Benign prostatic hyperplasia (BPH) is an enlarged prostate. The prostate goes through two main growth periods as a man ages. The first occurs early in puberty, when the prostate doubles in size. The second phase of growth begins around age 25 and continues during most of a man’s life. As you age, your prostate may get larger. Benign prostatic hyperplasia often occurs with the second growth phase.
Normal and Enlarged Prostate
As the prostate enlarges, it can then squeeze down on your urethra. The bladder wall becomes thicker. Eventually, the bladder may weaken and lose the ability to empty completely, leaving some urine in the bladder. The narrowing of the urethra and urinary retention–the inability to empty the bladder completely–cause many of the problems associated with benign prostatic hyperplasia. BPH is benign. This means it is not cancer. It does not cause nor lead to cancer. But BPH and cancer can happen at the same time.
BPH is common in aging men. About half of all men between the ages of 51 and 60 have BPH. Up to 90% of men over age 80 have BPH.
The prostate is part of the male reproductive system. It is about the size of a walnut and weighs about an ounce. The prostate is below the bladder and in front of the rectum. The prostate goes all the way around a tube called the urethra. The urethra carries urine from the bladder out through the penis. The main job of the prostate is to make fluid for semen. During ejaculation, sperm made in the testicles moves to the urethra. At the same time, fluid from the prostate and the seminal vesicles also moves into the urethra. This mixture-semen-goes through the urethra and out the penis.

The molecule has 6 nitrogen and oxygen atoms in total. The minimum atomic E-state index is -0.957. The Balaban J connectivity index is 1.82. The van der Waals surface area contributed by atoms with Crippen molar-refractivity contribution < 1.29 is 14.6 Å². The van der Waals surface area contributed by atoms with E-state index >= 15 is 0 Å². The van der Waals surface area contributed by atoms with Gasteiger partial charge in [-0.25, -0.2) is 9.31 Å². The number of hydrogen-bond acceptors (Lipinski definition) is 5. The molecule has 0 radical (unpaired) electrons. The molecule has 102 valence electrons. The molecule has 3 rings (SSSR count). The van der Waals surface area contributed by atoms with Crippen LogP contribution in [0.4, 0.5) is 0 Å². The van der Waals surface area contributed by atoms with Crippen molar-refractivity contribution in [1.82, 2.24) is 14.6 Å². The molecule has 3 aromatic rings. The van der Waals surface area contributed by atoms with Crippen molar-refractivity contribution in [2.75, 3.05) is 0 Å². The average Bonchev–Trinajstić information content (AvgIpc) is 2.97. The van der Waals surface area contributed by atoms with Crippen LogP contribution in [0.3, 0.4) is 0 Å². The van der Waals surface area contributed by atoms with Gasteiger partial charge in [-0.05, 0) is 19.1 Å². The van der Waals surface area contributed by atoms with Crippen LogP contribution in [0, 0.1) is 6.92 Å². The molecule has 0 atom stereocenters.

What Are The Symptoms of BPH?
With BPH, the prostate gets larger. When it is enlarged, it can irritate or block the bladder. A common symptom of BPH is the need to urinate often. This can be every one to two hours, especially at night.
Other symptoms include:
- Feeling that the bladder is full, even right after urinating
- Feeling that urinating “can’t wait”
- Weak urine flow
- Dribbling of urine
- The need to stop and start urinating several times
- Trouble starting to urinate
- The need to push or strain to urinate
In severe cases, you might not be able to urinate at all. This is an emergency. It must be treated right away.
How Can BPH Affect Your Life?
In most men, BPH gets worse as you age. It can lead to bladder damage and infection. It can cause blood in the urine. It can even cause kidney damage. Men with BPH should get treated.
What Causes BPH?
The cause of benign prostatic hyperplasia is not well understood; however, it occurs mainly in older men. Benign prostatic hyperplasia does not develop in men whose testicles were removed before puberty. For this reason, some researchers believe factors related to aging and the testicles may cause benign prostatic hyperplasia.
Throughout their lives, men produce testosterone, a male hormone, and small amounts of estrogen, a female hormone. As men age, the amount of active testosterone in their blood decreases, which leaves a higher proportion of estrogen. Scientific studies have suggested that benign prostatic hyperplasia may occur because the higher proportion of estrogen within the prostate increases the activity of substances that promote prostate cell growth.